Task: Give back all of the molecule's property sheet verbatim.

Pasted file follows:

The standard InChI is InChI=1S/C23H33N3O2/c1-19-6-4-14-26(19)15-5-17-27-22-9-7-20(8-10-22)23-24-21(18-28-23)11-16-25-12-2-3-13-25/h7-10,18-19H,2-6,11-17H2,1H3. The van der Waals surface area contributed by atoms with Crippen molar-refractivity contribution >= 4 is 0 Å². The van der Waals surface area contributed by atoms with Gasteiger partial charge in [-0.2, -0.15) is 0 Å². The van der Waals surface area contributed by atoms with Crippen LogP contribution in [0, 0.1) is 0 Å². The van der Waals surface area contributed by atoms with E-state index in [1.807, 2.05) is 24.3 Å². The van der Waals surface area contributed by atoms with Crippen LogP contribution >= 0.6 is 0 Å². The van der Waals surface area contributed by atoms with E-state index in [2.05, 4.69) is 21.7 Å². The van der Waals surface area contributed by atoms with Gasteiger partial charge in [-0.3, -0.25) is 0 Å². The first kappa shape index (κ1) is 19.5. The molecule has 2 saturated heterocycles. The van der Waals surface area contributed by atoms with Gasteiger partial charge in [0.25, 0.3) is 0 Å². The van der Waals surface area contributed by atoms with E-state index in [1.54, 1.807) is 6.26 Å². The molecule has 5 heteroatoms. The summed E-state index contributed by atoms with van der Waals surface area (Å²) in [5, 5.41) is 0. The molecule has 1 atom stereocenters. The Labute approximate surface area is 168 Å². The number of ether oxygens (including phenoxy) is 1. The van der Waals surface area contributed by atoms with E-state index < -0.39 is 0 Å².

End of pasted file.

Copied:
The standard InChI is InChI=1S/C23H33N3O2/c1-19-6-4-14-26(19)15-5-17-27-22-9-7-20(8-10-22)23-24-21(18-28-23)11-16-25-12-2-3-13-25/h7-10,18-19H,2-6,11-17H2,1H3. The van der Waals surface area contributed by atoms with Crippen molar-refractivity contribution >= 4 is 0 Å². The van der Waals surface area contributed by atoms with Gasteiger partial charge in [-0.2, -0.15) is 0 Å². The van der Waals surface area contributed by atoms with Crippen LogP contribution in [0, 0.1) is 0 Å². The van der Waals surface area contributed by atoms with E-state index in [1.807, 2.05) is 24.3 Å². The van der Waals surface area contributed by atoms with Crippen LogP contribution >= 0.6 is 0 Å². The van der Waals surface area contributed by atoms with E-state index in [2.05, 4.69) is 21.7 Å². The van der Waals surface area contributed by atoms with Gasteiger partial charge in [-0.3, -0.25) is 0 Å². The first kappa shape index (κ1) is 19.5. The molecule has 2 saturated heterocycles. The van der Waals surface area contributed by atoms with Gasteiger partial charge in [0.25, 0.3) is 0 Å². The van der Waals surface area contributed by atoms with E-state index in [1.54, 1.807) is 6.26 Å². The molecule has 5 heteroatoms. The summed E-state index contributed by atoms with van der Waals surface area (Å²) in [5, 5.41) is 0. The molecule has 1 atom stereocenters. The Labute approximate surface area is 168 Å². The number of ether oxygens (including phenoxy) is 1. The van der Waals surface area contributed by atoms with E-state index < -0.39 is 0 Å².